Till next year: adieu, Jazzmandu

Photos: Suman Nepali

The 18th edition of Surya Nepal Jazzmandu 2022 that began last week with a concert and competition for young music lovers at Malpi College performed one last jam session with a full festival line-up at the Yak & Yeti on 19 October.

Also on the first day, old and new friends warmed up with Nepal’s roving ambassadors to the jazz world, Cadenza Collective, at Jazz Upstairs in Lazimpat for an evening of lively music followed by enthusiastic applause.

Visiting artists Jamie Baum Sextet from the USA, Jin Jim from Germany, Catia Werneck from Brazil and France, and Yumi Ito from Switzerland, played intimate session across four different venues in the Valley, offering the audience a different taste of the swing and blue notes, musical improvisations, and the rich polyrhythm.

Saturday 15 October was all about large stages and group revelries, as the musicians wowed crowds at the edge of Gokarna forest. The day showcased not just international artists, but also gave them something to take back and learn about Nepali music – in line with jazz’s cross-cultural nature.

The Gokarna Resort also marked Jonisha Poudel’s second performance after Jazzmandu 2019. “I was curious to see again how people responded to Eastern Classical music,” she said. “The beats are different so it was a nice experience for us to experiment as well, and to see the crowd enjoy it.”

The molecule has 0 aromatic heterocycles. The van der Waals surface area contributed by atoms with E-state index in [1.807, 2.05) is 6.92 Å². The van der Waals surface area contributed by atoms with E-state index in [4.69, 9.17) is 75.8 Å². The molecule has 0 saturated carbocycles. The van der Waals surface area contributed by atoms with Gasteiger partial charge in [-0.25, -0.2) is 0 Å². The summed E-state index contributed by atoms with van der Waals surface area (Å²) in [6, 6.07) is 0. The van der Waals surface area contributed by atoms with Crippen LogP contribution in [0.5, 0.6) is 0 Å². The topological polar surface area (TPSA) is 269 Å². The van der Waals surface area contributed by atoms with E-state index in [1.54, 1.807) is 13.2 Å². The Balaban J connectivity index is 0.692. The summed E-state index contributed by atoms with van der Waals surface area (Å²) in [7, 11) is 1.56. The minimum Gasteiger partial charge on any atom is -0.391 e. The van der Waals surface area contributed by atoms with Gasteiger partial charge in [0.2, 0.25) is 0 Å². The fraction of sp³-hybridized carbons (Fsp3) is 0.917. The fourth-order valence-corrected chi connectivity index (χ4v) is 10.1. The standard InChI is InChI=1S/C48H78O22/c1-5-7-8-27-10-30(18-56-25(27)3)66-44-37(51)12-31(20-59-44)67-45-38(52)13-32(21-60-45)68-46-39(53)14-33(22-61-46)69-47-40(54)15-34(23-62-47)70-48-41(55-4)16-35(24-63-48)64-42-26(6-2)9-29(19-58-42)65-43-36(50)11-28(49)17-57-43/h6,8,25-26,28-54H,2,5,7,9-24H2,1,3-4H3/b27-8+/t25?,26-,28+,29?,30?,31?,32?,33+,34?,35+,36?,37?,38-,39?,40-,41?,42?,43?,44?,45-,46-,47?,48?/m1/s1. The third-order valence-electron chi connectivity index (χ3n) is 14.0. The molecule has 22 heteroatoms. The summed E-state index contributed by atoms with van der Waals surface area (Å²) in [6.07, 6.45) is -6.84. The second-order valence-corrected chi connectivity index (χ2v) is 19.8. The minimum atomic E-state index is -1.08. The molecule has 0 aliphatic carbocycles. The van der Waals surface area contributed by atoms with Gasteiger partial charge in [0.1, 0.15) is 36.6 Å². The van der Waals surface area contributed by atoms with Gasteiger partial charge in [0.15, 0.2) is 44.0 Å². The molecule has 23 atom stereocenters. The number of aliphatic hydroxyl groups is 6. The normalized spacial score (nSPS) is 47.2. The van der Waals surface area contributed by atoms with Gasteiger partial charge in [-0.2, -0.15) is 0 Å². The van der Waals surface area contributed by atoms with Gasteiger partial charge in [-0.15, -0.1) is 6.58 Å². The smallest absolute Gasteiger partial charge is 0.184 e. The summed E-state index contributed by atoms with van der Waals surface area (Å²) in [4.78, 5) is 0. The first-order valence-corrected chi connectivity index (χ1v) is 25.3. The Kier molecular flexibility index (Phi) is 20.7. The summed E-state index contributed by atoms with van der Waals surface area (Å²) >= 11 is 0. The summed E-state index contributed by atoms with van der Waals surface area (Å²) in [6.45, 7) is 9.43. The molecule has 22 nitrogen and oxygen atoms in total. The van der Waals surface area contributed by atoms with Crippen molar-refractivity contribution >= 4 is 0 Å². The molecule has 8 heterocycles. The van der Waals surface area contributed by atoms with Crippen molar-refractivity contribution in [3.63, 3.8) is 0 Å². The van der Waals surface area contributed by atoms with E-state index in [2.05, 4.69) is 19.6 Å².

This was followed by an exuberant evening of Afro-funk and Brazilian jazz on 17 October at Aloft in Thamel and a magical confluence of Nepali classical and jazz, with tabla attuned to the saxophone and the flute to the guitar on 18 October at Yalamaya Kendra in Patan.

“This place Patan has something more in spirituality, in the energy,” observed Catia Werneck. “I have been halfway around the world but it is truly amazing to have a place here in Patan and to sing here. It’s awesome.”

On 19 October, the week-long extravaganza ended with all the performers coming together at the Yak & Yeti garden for a rousing evening of entertainment, and the festival bid adieu to its 18th edition and 20th year – until next time.

Samir Chhetri of Cadenza, also one of the organisers of Surya Nepal Jazzmandu 2022, noted that the turnout this year was consistent with previous years, but much bigger than the first Kathmandu Jazz Festival 20 years ago when only a handful of jazz musicians played in the country: it is no longer an unfamiliar genre.

“The challenge we had was to bring the festival after a two-year-long Covid hiatus,” Chhetri said, “but it has been rewarding to invite international musicians and continue the tradition.”

Yumi Ito echoed this sentiment. This was her first time in the country and she found the interaction between musicians from all over the world a highlight of the festival. “It was really special,” she said, “I wish it would go on forever.”

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